Seasons are the equivalent of a biological alarm clock for birds: During migration, they time their flights to when they know plenty of food will be available at their destination—and the same is true of when and where they nest. But as global warming causes the seasons to advance, birds’ timetables are thrown off, sometimes with catastrophic results. In the Arctic, for instance, rising temperatures are causing insects in the permafrost to hatch earlier in the year, so they’re not around to be a food source for newborn shorebirds such as Baird’s Sandpipers. The birds are trying to adjust by breeding faster, too, but their chicks are still missing the peak harvest. 

Extreme Weather

Heat waves, droughts, fires, and super storms can result in “mass mortality wrecks,” especially when aggravated by climate change. As scorching temperatures become the norm in North America, small birds have to speed up their metabolisms to keep their bodies cool—but at some point they run out of energy, and their chance of survival plummets. Severe rainfall and offshore winds can also cause mass-mortality events for coastal birds: Models show the European Shag is particularly at risk.

Aggressive Predators

In some places, climate change is causing the hunters to become the hunted. Insectivores like the Collared Flycatcher and the Great Tit are facing more attacks from growing rodent populations in the Czech Republic. The higher temperatures favor the predators, which feed on eggs, allowing them to expand their ranks and loot more songbird nests. James Pearce-Higgins, the director of science at the British Trust for Ornithology, says that these types of changes in predator-and-prey interactions can further complicate where a species can survive. 

Exotic Viruses

Global warming is pushing diseases into former contagion-free zones. In the Hakalau National Wildlife Refuge in Hawaii, climate change is making the conditions farther up the mountains more suitable for malaria-carrying mosquitos, which are happily moving uphill and spreading the disease to new locations—and new birds. On a global scale, Butchart adds that environmental stressors could be making birds more susceptible to disease, but that connection is still not very clear.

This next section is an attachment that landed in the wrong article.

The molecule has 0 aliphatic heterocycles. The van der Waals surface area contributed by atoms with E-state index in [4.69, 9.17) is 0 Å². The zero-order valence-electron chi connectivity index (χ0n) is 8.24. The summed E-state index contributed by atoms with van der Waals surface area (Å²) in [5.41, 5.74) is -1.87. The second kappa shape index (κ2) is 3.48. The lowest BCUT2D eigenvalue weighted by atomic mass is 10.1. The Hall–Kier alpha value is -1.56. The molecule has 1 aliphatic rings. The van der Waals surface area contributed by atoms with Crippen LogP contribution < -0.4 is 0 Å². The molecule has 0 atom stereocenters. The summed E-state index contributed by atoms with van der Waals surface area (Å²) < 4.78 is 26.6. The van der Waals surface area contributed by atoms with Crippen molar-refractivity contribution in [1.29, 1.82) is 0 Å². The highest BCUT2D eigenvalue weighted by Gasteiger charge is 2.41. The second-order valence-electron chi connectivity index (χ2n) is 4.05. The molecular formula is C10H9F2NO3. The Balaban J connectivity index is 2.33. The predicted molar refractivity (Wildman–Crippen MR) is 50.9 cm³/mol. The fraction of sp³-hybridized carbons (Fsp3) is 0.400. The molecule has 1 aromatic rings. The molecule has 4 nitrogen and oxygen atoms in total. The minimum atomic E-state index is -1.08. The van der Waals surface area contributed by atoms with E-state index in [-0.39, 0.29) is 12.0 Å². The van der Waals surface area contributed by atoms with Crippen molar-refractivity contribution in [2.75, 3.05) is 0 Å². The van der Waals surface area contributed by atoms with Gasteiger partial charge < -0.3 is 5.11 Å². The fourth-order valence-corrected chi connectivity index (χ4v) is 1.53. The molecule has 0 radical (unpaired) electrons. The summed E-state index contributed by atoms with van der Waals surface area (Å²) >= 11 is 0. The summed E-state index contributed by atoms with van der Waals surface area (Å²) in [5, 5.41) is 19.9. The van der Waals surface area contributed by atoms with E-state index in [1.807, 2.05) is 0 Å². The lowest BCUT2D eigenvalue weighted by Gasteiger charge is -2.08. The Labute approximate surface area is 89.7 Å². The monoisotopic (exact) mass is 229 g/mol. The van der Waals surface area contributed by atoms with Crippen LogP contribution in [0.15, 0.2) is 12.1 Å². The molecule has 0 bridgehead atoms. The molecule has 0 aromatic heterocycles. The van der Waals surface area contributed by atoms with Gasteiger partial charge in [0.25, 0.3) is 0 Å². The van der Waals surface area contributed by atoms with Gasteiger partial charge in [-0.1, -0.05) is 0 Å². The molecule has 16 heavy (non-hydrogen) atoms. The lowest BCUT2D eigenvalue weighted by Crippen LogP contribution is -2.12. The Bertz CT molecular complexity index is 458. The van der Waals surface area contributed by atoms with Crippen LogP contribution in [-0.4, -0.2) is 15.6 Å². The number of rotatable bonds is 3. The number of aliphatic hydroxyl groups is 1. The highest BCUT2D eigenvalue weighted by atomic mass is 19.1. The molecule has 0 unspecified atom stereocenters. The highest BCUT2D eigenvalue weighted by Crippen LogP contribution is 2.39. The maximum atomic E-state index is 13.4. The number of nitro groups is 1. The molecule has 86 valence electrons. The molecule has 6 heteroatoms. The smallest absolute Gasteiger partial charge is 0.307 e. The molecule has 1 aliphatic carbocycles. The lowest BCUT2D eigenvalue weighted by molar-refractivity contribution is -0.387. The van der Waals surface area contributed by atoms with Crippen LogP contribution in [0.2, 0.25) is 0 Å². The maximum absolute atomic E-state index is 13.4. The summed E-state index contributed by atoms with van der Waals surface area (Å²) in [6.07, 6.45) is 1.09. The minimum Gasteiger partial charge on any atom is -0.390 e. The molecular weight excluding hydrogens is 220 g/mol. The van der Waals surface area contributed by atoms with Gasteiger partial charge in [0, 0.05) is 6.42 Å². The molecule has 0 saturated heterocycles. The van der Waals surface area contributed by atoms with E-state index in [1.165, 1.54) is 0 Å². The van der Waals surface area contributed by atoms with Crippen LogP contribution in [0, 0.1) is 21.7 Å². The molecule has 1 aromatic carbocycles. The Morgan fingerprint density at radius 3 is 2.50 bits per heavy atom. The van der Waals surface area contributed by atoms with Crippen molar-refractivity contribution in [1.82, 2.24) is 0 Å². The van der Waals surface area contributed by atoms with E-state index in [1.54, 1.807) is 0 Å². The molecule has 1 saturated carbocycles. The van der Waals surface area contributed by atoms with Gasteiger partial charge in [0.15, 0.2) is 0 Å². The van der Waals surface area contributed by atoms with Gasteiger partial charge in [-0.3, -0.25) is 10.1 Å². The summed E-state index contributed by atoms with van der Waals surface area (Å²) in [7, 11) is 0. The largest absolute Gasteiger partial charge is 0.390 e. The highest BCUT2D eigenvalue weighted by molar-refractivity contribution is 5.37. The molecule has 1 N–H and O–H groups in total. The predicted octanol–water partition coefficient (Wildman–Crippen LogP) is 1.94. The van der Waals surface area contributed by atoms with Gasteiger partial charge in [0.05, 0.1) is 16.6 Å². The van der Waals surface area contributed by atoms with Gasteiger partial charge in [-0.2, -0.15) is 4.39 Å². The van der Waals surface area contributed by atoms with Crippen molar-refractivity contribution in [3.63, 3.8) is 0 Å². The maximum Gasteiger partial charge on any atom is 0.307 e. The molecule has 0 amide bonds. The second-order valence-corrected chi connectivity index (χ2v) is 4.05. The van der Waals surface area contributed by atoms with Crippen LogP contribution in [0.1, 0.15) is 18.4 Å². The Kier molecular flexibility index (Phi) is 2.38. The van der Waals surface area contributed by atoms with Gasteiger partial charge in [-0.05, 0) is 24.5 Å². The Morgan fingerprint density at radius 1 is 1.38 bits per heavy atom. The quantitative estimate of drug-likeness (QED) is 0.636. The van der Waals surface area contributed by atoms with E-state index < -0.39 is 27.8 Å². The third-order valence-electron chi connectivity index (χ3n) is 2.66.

The Upshot

The Messengers doesn't just predict these dire outcomes—the second half is dedicated to defining solutions that will work for people and wildlife. The core idea is that by making habitats healthier, they’ll be more resilient and better able to support wildlife. Additionally, the report points out that the obvious way to slow global warming and avert worst-case scenarios is to keep carbon in the ground.

Simply put, old-school conservation may be the best prescription. Preserving natural barriers such as wetlands and reefs, enabling sustainable farming and forestry practices, monitoring wildlife populations through citizen science—these actions help preserve the environment, and are also feasible in developing countries that are facing threats but don’t have abundant infrastructure or technology. The report emphasizes conserving important bird and biodiversity areas, and also getting new places protective status. These spots are vital for birds—for shelter, for food, and for raising their chicks—but they’re also valuable for people. “The reason birds thrive in these places is because of the wealth of biological activity and vibrant ecology,” Audubon’s Chief Scientist Gary Langham says. “They give all of us healthy fisheries, clean water and air, and so many other things we need for a high quality of life.”

The birds are speaking—let’s hope the world leaders heading to Paris next week listen to their message. And for those who won't be making it to Paris, here are some other ways to take action.